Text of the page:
New venture funds get raised all the time--and big ones, too. If there were suddenly a flood of fantastic deals at Series A valuations--the cheapest valuation a big fund is likely to ever get in on, wouldn't VCs be doing them left and right? So what if they put their fund to work earlier than expected? Or maybe they just take some of that reserve capital for follow ons and put it to work now? So what that they can't maintain their 20%? If their entry valuation is that much lower because more dollars are in the Series A, they will still be able to make their return. Do you think you make a better return by putting in a ton of money to buy expensive growth equity and maintain 20% or by being in a future IPO at a $15mm pre?
I think the problem isn't the lack of Series A money--it's that there are 4 times the number of seed funded startups, but not four times the number of great ideas and great teams. If there are four times the number of seed funds, the seed quality bar is much much lower--but what investor wants to say that to entrepreneurs? It's so much easier to blame those stingy Series A guys as to why your startup isn't getting funded. It's not our fault as seed investors and definitely not your fault as the entrepreneur that you didn't execute will on your idea which, honestly, was pretty mediocre to begin with.
I believe that if you build great companies, someone will fund them. The private market is pretty efficient that way--and to look at it otherwise is to reinforce the notion that everyone trying to start something, instead of joining the teams with the best ideas is a good thing for the market.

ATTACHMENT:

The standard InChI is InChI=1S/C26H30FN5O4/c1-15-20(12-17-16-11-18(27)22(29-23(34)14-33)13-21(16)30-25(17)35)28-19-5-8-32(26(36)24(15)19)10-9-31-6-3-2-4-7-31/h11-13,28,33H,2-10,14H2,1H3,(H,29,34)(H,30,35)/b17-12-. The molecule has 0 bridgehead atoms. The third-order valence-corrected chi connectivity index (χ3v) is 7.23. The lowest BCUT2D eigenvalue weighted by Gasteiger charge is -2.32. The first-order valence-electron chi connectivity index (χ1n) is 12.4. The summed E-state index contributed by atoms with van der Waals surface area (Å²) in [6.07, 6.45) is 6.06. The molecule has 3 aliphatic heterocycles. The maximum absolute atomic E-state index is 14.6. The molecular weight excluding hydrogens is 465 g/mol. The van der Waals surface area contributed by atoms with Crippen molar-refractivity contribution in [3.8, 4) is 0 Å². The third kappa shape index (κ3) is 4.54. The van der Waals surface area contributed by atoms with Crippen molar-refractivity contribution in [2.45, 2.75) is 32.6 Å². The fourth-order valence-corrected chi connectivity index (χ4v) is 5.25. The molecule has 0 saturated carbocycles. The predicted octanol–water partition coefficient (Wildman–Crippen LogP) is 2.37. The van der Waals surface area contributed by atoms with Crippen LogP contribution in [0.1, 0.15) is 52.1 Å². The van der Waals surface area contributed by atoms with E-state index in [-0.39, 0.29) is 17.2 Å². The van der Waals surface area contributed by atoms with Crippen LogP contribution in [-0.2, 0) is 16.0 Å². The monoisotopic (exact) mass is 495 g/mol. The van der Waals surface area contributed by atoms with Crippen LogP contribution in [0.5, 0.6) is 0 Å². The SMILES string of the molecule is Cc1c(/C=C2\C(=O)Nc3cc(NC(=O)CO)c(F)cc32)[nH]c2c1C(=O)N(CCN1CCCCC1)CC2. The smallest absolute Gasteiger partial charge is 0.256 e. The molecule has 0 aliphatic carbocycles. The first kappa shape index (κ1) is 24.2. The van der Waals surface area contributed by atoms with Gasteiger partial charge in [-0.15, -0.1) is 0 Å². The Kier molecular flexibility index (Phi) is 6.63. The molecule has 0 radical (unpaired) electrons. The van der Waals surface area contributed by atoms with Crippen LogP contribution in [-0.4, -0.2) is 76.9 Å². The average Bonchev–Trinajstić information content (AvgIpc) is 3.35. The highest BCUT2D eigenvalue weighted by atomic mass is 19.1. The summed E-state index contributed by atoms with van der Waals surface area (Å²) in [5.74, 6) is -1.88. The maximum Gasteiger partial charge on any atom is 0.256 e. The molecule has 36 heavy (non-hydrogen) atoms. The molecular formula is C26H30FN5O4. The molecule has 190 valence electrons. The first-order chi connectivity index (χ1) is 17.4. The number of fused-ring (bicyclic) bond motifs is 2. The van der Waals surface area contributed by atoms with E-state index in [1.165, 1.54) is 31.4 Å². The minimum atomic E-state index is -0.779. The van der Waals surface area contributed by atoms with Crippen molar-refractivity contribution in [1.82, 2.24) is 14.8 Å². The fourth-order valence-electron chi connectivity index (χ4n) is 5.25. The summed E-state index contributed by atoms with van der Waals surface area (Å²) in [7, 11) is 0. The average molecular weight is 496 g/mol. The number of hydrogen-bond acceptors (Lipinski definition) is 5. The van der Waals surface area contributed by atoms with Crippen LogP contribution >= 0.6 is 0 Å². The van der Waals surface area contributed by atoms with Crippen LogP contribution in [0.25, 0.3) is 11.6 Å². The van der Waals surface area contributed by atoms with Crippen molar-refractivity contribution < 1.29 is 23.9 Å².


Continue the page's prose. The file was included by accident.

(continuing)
Yay, participation trophies!
"Why not raise $2.5M in seed money instead of $1.5M to give yourself the best shot at perfecting this data? You should target 18 to 24 months of runway post Series Seed."
Sounds good, right? It's a very compelling notion--only I think it glosses over some of the side effects. First, we're not going from $1.5mm to $2.5mm. We're going from the $500k-750k of yesteryear (four or five years ago) to $2.5mm today. That's a huge jump, not only in terms of how much a founder will attempt to bite off and chew, but also in price. You're ending up at a post-money valuation of $10mm versus $5mm.
Is it the Series A funds that are moving the bar, requiring these bigger rounds, or are they just saying that if you've already spent a few million bucks and the post is $10mm, you should have accomplished more? The more you raise and the higher the price, the more expectations people will have of you--so taking more money isn't without its downside.
Also, no founder who ever raised more money believes the limitation will distract their focus. They're going to do the same thing, but just give it 24 months to take hold. What $2.5mm seed round has lasted a company 24 months lately? It's like cash in your wallet. You just wind up spending it faster--and moving fast with lots of money, especially for a first time founder, is bound to be more mistake-prone and less focused.
If you're worried about the runway, try doing less things. Focus on the one number or one goal that validates your model, instead of hiring a team of 12 to boost 15 key metrics.
The other thing that worries me about this split between seed and pre-seed is that it institutionalizes the thinking that "seed" funds shouldn't be making half million dollar bets on two awesome people and half a barely-working prototype and that that mess is best left to the "pre-seed" folks. We're all worried about the people who had a million or more to spend and didn't do anything amazing with it, but what about the bootstrappers and do a lot with a little types who haven't yet gotten any funding from anyone? If you're too busy making sure everyone who gets funded at all has two million bucks at an $8 pre, are you missing out on the next big thing?